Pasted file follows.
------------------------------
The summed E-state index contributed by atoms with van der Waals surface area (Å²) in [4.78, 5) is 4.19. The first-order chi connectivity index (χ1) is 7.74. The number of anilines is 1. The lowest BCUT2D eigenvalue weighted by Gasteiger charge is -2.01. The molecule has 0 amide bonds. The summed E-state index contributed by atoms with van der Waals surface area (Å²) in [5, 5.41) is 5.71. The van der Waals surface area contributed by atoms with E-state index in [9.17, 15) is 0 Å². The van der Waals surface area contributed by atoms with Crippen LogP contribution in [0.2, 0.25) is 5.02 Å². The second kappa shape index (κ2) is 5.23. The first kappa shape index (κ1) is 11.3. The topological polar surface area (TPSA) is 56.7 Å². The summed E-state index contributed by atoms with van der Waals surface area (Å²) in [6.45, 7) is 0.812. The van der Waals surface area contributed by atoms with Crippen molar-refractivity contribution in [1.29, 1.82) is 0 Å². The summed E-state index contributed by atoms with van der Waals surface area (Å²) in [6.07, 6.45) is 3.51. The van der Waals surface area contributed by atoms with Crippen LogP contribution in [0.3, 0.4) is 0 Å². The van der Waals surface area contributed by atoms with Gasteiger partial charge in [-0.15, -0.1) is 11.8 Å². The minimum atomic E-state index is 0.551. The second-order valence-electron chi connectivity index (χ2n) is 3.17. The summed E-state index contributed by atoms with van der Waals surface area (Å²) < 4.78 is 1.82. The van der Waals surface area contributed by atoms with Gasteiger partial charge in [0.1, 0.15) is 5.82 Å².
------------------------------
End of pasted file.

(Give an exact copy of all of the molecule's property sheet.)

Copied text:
The summed E-state index contributed by atoms with van der Waals surface area (Å²) in [4.78, 5) is 4.19. The first-order chi connectivity index (χ1) is 7.74. The number of anilines is 1. The lowest BCUT2D eigenvalue weighted by Gasteiger charge is -2.01. The molecule has 0 amide bonds. The summed E-state index contributed by atoms with van der Waals surface area (Å²) in [5, 5.41) is 5.71. The van der Waals surface area contributed by atoms with E-state index in [9.17, 15) is 0 Å². The van der Waals surface area contributed by atoms with Crippen LogP contribution in [0.2, 0.25) is 5.02 Å². The second kappa shape index (κ2) is 5.23. The first kappa shape index (κ1) is 11.3. The topological polar surface area (TPSA) is 56.7 Å². The summed E-state index contributed by atoms with van der Waals surface area (Å²) in [6.45, 7) is 0.812. The van der Waals surface area contributed by atoms with Crippen molar-refractivity contribution in [1.29, 1.82) is 0 Å². The summed E-state index contributed by atoms with van der Waals surface area (Å²) in [6.07, 6.45) is 3.51. The van der Waals surface area contributed by atoms with Crippen LogP contribution in [0.3, 0.4) is 0 Å². The van der Waals surface area contributed by atoms with Gasteiger partial charge in [-0.15, -0.1) is 11.8 Å². The minimum atomic E-state index is 0.551. The second-order valence-electron chi connectivity index (χ2n) is 3.17. The summed E-state index contributed by atoms with van der Waals surface area (Å²) < 4.78 is 1.82. The van der Waals surface area contributed by atoms with Gasteiger partial charge in [0.1, 0.15) is 5.82 Å².